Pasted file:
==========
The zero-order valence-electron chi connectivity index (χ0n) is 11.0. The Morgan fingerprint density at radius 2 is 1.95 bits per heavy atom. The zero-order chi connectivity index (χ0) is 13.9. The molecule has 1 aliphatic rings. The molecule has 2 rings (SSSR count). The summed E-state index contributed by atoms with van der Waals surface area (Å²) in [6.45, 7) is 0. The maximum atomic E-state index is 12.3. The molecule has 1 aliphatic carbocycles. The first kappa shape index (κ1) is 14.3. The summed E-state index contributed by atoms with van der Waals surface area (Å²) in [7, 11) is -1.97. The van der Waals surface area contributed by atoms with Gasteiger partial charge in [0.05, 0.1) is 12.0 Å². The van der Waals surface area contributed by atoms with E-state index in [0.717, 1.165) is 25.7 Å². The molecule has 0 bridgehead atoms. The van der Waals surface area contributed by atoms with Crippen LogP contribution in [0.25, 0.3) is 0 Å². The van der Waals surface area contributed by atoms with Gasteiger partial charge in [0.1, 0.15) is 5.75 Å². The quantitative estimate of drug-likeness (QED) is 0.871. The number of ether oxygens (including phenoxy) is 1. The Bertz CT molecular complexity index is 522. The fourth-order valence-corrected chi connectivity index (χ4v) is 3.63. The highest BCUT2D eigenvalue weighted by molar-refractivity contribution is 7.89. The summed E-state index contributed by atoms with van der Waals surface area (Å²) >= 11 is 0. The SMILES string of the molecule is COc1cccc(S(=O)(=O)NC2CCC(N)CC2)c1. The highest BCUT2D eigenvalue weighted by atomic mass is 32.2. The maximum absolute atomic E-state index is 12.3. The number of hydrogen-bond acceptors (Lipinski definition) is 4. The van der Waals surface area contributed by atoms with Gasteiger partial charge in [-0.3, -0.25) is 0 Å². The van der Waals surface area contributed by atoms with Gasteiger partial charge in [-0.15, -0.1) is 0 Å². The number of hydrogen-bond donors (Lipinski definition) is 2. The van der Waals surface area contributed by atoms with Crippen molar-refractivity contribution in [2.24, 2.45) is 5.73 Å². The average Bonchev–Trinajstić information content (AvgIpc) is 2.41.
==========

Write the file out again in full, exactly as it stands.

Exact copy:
The zero-order valence-electron chi connectivity index (χ0n) is 11.0. The Morgan fingerprint density at radius 2 is 1.95 bits per heavy atom. The zero-order chi connectivity index (χ0) is 13.9. The molecule has 1 aliphatic rings. The molecule has 2 rings (SSSR count). The summed E-state index contributed by atoms with van der Waals surface area (Å²) in [6.45, 7) is 0. The maximum atomic E-state index is 12.3. The molecule has 1 aliphatic carbocycles. The first kappa shape index (κ1) is 14.3. The summed E-state index contributed by atoms with van der Waals surface area (Å²) in [7, 11) is -1.97. The van der Waals surface area contributed by atoms with Gasteiger partial charge in [0.05, 0.1) is 12.0 Å². The van der Waals surface area contributed by atoms with E-state index in [0.717, 1.165) is 25.7 Å². The molecule has 0 bridgehead atoms. The van der Waals surface area contributed by atoms with Crippen LogP contribution in [0.25, 0.3) is 0 Å². The van der Waals surface area contributed by atoms with Gasteiger partial charge in [0.1, 0.15) is 5.75 Å². The quantitative estimate of drug-likeness (QED) is 0.871. The number of ether oxygens (including phenoxy) is 1. The Bertz CT molecular complexity index is 522. The fourth-order valence-corrected chi connectivity index (χ4v) is 3.63. The highest BCUT2D eigenvalue weighted by molar-refractivity contribution is 7.89. The summed E-state index contributed by atoms with van der Waals surface area (Å²) >= 11 is 0. The SMILES string of the molecule is COc1cccc(S(=O)(=O)NC2CCC(N)CC2)c1. The highest BCUT2D eigenvalue weighted by atomic mass is 32.2. The maximum absolute atomic E-state index is 12.3. The number of hydrogen-bond acceptors (Lipinski definition) is 4. The van der Waals surface area contributed by atoms with Gasteiger partial charge in [-0.3, -0.25) is 0 Å². The van der Waals surface area contributed by atoms with Gasteiger partial charge in [-0.15, -0.1) is 0 Å². The number of hydrogen-bond donors (Lipinski definition) is 2. The van der Waals surface area contributed by atoms with Crippen molar-refractivity contribution in [2.24, 2.45) is 5.73 Å². The average Bonchev–Trinajstić information content (AvgIpc) is 2.41.